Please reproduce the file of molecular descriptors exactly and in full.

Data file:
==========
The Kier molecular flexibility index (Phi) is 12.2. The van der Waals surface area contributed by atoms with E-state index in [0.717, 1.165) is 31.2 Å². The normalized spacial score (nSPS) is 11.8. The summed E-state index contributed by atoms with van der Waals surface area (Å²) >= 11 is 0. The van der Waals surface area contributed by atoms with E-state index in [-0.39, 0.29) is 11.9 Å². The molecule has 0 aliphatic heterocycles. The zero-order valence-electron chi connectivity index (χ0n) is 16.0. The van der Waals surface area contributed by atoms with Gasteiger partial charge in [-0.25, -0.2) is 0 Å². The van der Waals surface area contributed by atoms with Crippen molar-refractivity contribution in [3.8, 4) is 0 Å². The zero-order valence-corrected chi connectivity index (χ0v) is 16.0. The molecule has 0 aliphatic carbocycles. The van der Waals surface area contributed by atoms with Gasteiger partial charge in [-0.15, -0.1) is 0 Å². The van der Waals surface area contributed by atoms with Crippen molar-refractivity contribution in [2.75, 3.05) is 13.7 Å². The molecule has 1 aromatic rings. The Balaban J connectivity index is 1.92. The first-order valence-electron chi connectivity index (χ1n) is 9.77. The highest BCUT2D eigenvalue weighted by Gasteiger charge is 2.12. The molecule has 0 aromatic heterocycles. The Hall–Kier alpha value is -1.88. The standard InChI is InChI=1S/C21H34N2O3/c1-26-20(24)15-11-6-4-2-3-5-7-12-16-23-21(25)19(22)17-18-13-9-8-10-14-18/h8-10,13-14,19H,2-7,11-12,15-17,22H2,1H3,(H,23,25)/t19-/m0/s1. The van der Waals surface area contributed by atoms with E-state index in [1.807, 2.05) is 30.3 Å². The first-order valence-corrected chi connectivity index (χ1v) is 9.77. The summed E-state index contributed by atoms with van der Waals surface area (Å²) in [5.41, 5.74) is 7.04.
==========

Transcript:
The Kier molecular flexibility index (Phi) is 12.2. The van der Waals surface area contributed by atoms with E-state index in [0.717, 1.165) is 31.2 Å². The normalized spacial score (nSPS) is 11.8. The summed E-state index contributed by atoms with van der Waals surface area (Å²) >= 11 is 0. The van der Waals surface area contributed by atoms with E-state index in [-0.39, 0.29) is 11.9 Å². The molecule has 0 aliphatic heterocycles. The zero-order valence-electron chi connectivity index (χ0n) is 16.0. The van der Waals surface area contributed by atoms with Gasteiger partial charge in [-0.25, -0.2) is 0 Å². The van der Waals surface area contributed by atoms with Crippen molar-refractivity contribution in [3.8, 4) is 0 Å². The zero-order valence-corrected chi connectivity index (χ0v) is 16.0. The molecule has 0 aliphatic carbocycles. The van der Waals surface area contributed by atoms with Gasteiger partial charge in [-0.15, -0.1) is 0 Å². The van der Waals surface area contributed by atoms with Crippen molar-refractivity contribution in [2.75, 3.05) is 13.7 Å². The molecule has 1 aromatic rings. The Balaban J connectivity index is 1.92. The first-order valence-electron chi connectivity index (χ1n) is 9.77. The highest BCUT2D eigenvalue weighted by Gasteiger charge is 2.12. The molecule has 0 aromatic heterocycles. The Hall–Kier alpha value is -1.88. The standard InChI is InChI=1S/C21H34N2O3/c1-26-20(24)15-11-6-4-2-3-5-7-12-16-23-21(25)19(22)17-18-13-9-8-10-14-18/h8-10,13-14,19H,2-7,11-12,15-17,22H2,1H3,(H,23,25)/t19-/m0/s1. The van der Waals surface area contributed by atoms with E-state index in [1.807, 2.05) is 30.3 Å². The first-order valence-corrected chi connectivity index (χ1v) is 9.77. The summed E-state index contributed by atoms with van der Waals surface area (Å²) in [5.41, 5.74) is 7.04.